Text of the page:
The organization also produced propaganda through radio, travelling libraries and propaganda tours, in order to promote their cause. Organizers and activist travelled through rural parts of Spain to set up rural collectives and support for women in the country.[29] To prepare women for leadership roles in the anarchist movement, they organized schools, women-only social groups and a women-only newspaper so that women could gain self-esteem and confidence in their abilities and network with one another to develop their political consciousness. Many of the female workers in Spain were illiterate and the Mujeres Libres sought to educate them through literacy programs, technically oriented classes and classes in social studies. Schools were also created for train nurses to help injured in emergency medical clinics.[29] Medical classes also provided women with information on sexual health and pre and post-natal care.[29] The Mujeres Libres also created a woman run Magazine to keep all of its members informed. The first monthly issue of Mujeres Libres was published on May 20, 1936 (ack 100). However the magazine only had 14 issues, and the last one was still being printed when the civil war battlefront reached Barcelona, and no copies survived. The magazine addressed working class women and focused on “awakening the female conscience toward libertarian ideas.”[30]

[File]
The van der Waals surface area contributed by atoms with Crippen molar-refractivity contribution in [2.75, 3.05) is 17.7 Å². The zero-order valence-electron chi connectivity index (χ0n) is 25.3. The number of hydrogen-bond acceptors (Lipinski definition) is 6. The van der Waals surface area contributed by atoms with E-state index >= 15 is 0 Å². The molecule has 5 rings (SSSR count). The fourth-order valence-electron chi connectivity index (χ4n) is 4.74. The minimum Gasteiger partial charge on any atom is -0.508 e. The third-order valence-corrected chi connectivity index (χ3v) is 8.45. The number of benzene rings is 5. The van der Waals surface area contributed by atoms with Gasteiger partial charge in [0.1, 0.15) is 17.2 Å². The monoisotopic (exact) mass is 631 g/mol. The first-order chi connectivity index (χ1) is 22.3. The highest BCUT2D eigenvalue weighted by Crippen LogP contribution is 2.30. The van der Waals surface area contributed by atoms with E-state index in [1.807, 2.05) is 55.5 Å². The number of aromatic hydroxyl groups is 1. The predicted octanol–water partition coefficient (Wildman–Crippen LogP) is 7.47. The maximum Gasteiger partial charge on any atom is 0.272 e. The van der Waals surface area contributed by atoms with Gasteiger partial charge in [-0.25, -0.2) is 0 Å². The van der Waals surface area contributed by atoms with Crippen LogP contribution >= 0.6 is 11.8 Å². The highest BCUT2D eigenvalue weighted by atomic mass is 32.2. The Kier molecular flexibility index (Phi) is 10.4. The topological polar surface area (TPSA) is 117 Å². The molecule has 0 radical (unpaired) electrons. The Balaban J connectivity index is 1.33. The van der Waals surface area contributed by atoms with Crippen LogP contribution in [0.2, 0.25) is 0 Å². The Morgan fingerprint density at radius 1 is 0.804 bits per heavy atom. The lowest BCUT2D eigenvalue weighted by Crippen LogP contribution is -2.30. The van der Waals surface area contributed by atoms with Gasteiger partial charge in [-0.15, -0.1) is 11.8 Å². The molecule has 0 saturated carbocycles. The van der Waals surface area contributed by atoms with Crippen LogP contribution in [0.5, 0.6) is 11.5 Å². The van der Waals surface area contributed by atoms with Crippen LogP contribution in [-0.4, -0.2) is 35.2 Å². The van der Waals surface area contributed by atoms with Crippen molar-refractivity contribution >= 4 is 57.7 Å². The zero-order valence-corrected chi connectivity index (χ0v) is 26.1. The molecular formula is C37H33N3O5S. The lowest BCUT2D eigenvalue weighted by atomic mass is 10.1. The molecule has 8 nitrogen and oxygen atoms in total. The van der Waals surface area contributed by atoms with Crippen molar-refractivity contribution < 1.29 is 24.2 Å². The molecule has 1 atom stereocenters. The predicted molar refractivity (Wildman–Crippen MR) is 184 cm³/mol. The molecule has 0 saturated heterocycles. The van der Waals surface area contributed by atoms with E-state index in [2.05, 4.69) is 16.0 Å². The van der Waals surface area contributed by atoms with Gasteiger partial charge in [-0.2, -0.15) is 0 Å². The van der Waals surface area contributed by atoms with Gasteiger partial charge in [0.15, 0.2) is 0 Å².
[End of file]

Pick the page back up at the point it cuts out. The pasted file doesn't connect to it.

Lucía Sánchez Saornil[edit]

Lucía Sánchez Saornil (left) and Emma Goldman in Spain during the 1930s

Lucía Sánchez Saornil (December 13, 1895 – June 2, 1970), was a Spanish poet, militant anarchist and feminist. She is best known as one of the founders of Mujeres Libres and served in the Confederación Nacional del Trabajo (CNT) and Solidaridad Internacional Antifascista (SIA). By 1919, she had been published in a variety of journals, including Los Quijotes, Tableros, Plural, Manantial and La Gaceta Literaria. Working under a male pen name, she was able to explore lesbian themes[31] at a time when homosexuality was criminalized and subject to censorship and punishment. Writing in anarchist publications such as Earth and Freedom, the White Magazine and Workers' Solidarity, Lucía outlined her perspective as a feminist. Although quiet on the subject of birth control, she attacked the essentialism of gender roles in Spanish society. In this way, Lucía established herself as one of the most radical of voices among anarchist women, rejecting the ideal of female domesticity which remained largely unquestioned. In a series of articles for Workers' Solidarity, she boldly refuted Gregorio Marañón's identification of motherhood as the nucleus of female identity.[32]

Contemporary developments[edit]

An important aspect of anarcha-feminism is its opposition to traditional concepts of family, education and gender roles;[33] the institution of marriage is one of the most widely opposed.[34] De Cleyre argued that marriage stifled individual growth,[35] and Goldman argued that it "is primarily an economic arrangement... [woman] pays for it with her name, her privacy, her self-respect, her very life."[36] Anarcha-feminists have also argued for non-hierarchical family and educational structures, and had a prominent role in the creation of the Modern School in New York City, based on the ideas of Francesc Ferrer i Guàrdia.[37]